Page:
At the tail end of the 19th century, everything scientific held a magnificent allure. It was a time of technical marvels. In the 1890s, incandescent lighting was a new phenomenon just beginning to transform the American night and bring millions out of darkness. The automobile was in its infancy, as were a slew of other clever inventions and devices—including the telephone, the airplane, the movie projector and the diesel engine—that promised to lighten the load for working people everywhere while expanding their leisure time. Advertising on a mass scale was itself a fresh invention, perfectly suited to helping promote the newfound wonders of the age.

The X-ray had immediate appeal to scientists and members of the general public alike since it enabled users to see through solid material to the essence beneath. One of the first images ever made by means of the X-ray revealed the bones in the hand of Roentgen’s wife, with her ring of gold forming a black lozenge on one finger. Well, this was magic, pure and simple. Everyone could feel the thrill and wanted to press closer to the source, if at all possible.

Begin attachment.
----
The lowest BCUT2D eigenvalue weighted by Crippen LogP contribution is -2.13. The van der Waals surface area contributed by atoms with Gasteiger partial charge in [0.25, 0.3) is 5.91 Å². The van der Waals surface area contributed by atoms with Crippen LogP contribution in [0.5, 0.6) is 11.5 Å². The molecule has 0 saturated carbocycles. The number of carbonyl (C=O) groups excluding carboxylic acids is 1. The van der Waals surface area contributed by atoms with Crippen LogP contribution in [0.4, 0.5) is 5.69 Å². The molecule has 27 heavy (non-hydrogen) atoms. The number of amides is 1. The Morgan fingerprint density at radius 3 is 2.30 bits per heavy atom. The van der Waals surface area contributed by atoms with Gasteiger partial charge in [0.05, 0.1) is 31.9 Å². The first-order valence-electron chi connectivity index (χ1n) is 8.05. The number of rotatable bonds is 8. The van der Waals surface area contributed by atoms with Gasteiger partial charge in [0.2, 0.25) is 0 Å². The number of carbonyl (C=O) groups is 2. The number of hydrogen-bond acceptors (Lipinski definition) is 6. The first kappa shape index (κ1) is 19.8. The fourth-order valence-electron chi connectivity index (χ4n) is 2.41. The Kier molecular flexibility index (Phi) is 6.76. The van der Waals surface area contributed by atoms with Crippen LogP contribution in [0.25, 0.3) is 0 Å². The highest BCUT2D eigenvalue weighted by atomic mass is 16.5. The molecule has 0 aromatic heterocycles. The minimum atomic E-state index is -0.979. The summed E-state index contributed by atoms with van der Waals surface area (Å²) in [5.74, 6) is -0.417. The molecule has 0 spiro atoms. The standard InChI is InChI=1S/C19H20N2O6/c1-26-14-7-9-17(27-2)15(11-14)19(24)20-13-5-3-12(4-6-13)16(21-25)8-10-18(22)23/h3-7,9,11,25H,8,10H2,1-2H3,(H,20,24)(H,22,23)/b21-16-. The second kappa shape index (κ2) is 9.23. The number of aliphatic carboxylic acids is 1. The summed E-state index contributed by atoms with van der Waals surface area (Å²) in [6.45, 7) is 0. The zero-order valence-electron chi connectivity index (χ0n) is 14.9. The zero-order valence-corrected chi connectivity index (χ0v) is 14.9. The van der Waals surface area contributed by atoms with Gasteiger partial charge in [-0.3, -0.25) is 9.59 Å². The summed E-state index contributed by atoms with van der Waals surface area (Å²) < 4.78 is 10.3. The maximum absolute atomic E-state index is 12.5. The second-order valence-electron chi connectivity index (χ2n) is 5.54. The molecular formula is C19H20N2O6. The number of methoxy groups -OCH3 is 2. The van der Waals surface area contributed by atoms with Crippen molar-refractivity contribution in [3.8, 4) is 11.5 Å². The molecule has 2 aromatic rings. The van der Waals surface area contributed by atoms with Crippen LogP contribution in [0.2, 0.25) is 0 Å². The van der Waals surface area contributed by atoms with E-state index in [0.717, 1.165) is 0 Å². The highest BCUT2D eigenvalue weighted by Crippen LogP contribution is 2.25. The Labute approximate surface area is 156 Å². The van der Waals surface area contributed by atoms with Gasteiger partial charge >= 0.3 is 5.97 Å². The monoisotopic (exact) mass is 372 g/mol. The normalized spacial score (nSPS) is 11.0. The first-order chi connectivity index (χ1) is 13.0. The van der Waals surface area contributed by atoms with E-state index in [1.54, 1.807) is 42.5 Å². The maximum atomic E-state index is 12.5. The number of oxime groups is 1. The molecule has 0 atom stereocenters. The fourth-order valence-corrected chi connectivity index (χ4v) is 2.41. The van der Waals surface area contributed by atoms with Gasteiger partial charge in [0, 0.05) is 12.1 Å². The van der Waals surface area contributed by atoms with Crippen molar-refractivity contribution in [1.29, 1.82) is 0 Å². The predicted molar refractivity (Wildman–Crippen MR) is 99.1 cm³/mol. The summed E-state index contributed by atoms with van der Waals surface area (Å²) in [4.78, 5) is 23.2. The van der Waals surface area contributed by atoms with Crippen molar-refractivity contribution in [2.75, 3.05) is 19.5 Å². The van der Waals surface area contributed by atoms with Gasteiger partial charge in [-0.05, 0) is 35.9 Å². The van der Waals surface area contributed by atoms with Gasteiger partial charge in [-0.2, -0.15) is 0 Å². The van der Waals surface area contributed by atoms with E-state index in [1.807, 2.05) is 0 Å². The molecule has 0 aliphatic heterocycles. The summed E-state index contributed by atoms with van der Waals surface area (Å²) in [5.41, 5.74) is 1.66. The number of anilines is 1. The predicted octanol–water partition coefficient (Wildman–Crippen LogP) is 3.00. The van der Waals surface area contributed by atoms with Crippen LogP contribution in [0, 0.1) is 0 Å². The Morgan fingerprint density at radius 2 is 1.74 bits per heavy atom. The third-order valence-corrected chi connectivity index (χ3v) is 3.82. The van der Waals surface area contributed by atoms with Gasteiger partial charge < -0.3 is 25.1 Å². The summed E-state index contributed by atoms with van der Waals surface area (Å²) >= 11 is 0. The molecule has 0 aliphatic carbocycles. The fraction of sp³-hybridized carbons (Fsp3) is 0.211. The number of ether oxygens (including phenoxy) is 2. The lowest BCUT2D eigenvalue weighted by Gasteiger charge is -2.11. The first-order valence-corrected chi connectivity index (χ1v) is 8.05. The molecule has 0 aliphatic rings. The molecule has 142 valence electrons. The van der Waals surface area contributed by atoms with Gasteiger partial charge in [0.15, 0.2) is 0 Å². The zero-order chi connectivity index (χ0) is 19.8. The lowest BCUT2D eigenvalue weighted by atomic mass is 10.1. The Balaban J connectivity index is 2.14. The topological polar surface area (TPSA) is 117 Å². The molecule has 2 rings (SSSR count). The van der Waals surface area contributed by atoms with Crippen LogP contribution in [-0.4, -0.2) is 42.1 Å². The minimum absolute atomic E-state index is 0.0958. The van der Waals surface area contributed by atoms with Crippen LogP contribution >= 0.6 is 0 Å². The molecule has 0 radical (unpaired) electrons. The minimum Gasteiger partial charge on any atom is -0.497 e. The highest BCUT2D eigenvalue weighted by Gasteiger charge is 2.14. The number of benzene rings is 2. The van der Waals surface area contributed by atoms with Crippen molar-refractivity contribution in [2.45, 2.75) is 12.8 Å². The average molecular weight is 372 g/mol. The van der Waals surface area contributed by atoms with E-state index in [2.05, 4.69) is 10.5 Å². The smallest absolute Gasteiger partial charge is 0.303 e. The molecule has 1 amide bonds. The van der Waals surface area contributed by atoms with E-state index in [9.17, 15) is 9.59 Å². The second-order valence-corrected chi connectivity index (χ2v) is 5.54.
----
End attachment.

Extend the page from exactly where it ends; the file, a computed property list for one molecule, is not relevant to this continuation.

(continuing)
Kings and Queens

Among members of the scientific community, the fever found its own expression: Some 50 books and pamphlets and nearly 1,000 papers were published on the X-ray within a year after its discovery.

Who could resist? In Europe, the Kaiser had his arm X-rayed, and the British Prime Minister Lord Salisbury and his wife each had their hands done in 1896. The queen of Portugal went so far as to require her ladies in waiting to have their chests X-rayed to show the damage caused by their tight corsets. Public demonstrations were commonplace. As one example, in the summer of 1896 a man named Herbert Hawks was demonstrating the marvels of X-ray technology for hours at a time at Bloomingdale Brothers’ Store in New York City.